The initial complaint that drew police to a disorder among parishioners at a Lexington church two weeks ago involved the alleged misuse of $100,000 in church funds, according to documents released by police this week.
Police responded to Southern Acres Christian Church on Nov. 19 for a complaint that “a known suspect took $100,000 from the church fund and exercised control over those funds with the intention to deprive the church thereof,” according to the case report released by Lexington police.
Since that disorder two weeks ago, turmoil has continued at the non-denominational church in south Lexington. Some church members filed a lawsuit to block the lead pastor and his wife from spending church money or making any real estate transfers.
Then last Sunday, some members of the church put fliers on cars in the church parking lot, outlining a series of financial allegations against lead pastor Cameron McDonald during his 11-year tenure.
The fliers written by the church’s financial team cite overspending from McDonald’s church credit card, excessive cell phone bills and a misuse of church funds meant for a “mortgage pay-down” initiative.
Austin Wilkerson, the church’s attorney, said the financial allegations against McDonald are being investigated internally, and McDonald has never written a check as pastor.
“Pastor Cameron’s credit card and cellphone bills are disclosed monthly to staff or volunteer finance team members to protect Pastor Cameron from types of attacks he is facing right now,” Wilkerson said. “We have initiated a full review of the church’s finances. We expect the financial review will fully exonerate Pastor Cameron.”
The lawsuit, filed last week by church members James Keogh and Chad Martin, came after concerns over the direction, financial management and viability of the church, according to court documents.
McDonald was accused in the lawsuit of concentrating power and financial authority among himself, his wife and pastor Tim Jones, court documents show.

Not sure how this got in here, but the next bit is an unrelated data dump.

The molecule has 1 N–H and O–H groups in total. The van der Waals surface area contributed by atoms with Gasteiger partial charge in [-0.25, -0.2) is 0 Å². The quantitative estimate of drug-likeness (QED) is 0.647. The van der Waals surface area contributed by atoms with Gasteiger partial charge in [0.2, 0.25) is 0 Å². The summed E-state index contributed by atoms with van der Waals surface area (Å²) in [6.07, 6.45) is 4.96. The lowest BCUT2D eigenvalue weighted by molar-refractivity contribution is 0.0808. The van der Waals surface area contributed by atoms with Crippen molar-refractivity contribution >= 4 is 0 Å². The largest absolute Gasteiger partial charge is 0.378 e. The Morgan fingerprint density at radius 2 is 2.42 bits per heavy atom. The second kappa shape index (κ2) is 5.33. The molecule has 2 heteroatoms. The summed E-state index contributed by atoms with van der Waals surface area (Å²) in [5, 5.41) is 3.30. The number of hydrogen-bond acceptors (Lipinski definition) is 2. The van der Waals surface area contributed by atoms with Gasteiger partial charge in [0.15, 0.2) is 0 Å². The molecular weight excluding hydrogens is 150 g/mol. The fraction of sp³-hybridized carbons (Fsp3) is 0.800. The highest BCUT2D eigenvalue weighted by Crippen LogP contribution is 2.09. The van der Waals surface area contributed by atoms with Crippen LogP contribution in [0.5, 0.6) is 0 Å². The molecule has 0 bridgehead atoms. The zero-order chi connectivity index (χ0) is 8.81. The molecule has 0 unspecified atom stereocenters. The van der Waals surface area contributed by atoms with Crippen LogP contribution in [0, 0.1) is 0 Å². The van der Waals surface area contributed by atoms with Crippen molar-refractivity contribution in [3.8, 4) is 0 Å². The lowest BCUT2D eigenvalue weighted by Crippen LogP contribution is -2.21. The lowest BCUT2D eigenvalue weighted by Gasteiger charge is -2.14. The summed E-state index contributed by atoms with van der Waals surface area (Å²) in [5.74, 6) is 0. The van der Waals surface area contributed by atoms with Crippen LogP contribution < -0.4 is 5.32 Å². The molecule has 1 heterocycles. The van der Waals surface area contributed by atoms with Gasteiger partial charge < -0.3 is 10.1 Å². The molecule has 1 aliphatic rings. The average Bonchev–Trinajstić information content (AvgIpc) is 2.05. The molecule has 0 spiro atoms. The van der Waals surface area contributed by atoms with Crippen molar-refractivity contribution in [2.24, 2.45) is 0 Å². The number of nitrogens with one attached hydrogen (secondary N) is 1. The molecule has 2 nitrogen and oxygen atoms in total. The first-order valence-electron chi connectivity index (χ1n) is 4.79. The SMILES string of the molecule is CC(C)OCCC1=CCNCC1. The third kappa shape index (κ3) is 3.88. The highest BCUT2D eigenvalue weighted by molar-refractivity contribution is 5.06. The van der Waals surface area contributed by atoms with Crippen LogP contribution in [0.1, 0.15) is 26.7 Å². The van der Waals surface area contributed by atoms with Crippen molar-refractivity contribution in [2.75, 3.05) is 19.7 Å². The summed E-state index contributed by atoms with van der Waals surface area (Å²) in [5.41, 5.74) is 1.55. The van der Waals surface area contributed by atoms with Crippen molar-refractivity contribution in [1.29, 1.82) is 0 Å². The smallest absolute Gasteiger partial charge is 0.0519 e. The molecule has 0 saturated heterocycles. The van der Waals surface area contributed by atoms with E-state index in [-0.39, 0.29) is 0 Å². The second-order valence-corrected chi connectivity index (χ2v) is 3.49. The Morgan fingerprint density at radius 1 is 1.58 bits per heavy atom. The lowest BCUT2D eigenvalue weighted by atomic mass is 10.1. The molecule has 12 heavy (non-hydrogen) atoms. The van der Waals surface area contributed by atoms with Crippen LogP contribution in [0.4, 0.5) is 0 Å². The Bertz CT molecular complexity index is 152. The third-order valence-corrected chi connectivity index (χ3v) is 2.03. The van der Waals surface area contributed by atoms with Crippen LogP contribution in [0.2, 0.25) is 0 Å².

Since 2015, the church has had three elder boards, which govern the church body. The entire elder board resigned in December 2015 and a new one was hand-picked the next month by McDonald and never voted on by the church, church member Chance Staley said. That elder board resigned between August and October of this year, according to Staley.
The current elder board is comprised of Cameron and Erica McDonald, and Jones. The 2013 bylaws that were in place before McDonald changed them required “no fewer than five but no more than nine members,” according to the court documents.
Because of the changes in the bylaws from McDonald, which weren’t approved by the congregation, Jones would be the only person who could remove McDonald from his role, the lawsuit said. McDonald cannot be removed without a unanimous vote of the board, excluding the senior pastor and his or her immediate family.
In a statement, Wilkerson said he expects the financial review to fully exonerate the church’s pastors, finance team and staff.
“Southern Acres is aware of the lawsuit against it. We are disappointed these church matters are being litigated in the courts,” Wilkerson said. “We hope the lawsuit will not go forward and this can be resolved through Christian mediation.
“We encourage the church to patiently let the process play out,” Wilkerson said. “We look forward to correcting the record. We have initiated a full review of the church’s finances and will share that with our church community once it’s complete.”
A response to the lawsuit is being prepared by the church, Wilkerson said, and he expects the lawsuit to be dismissed.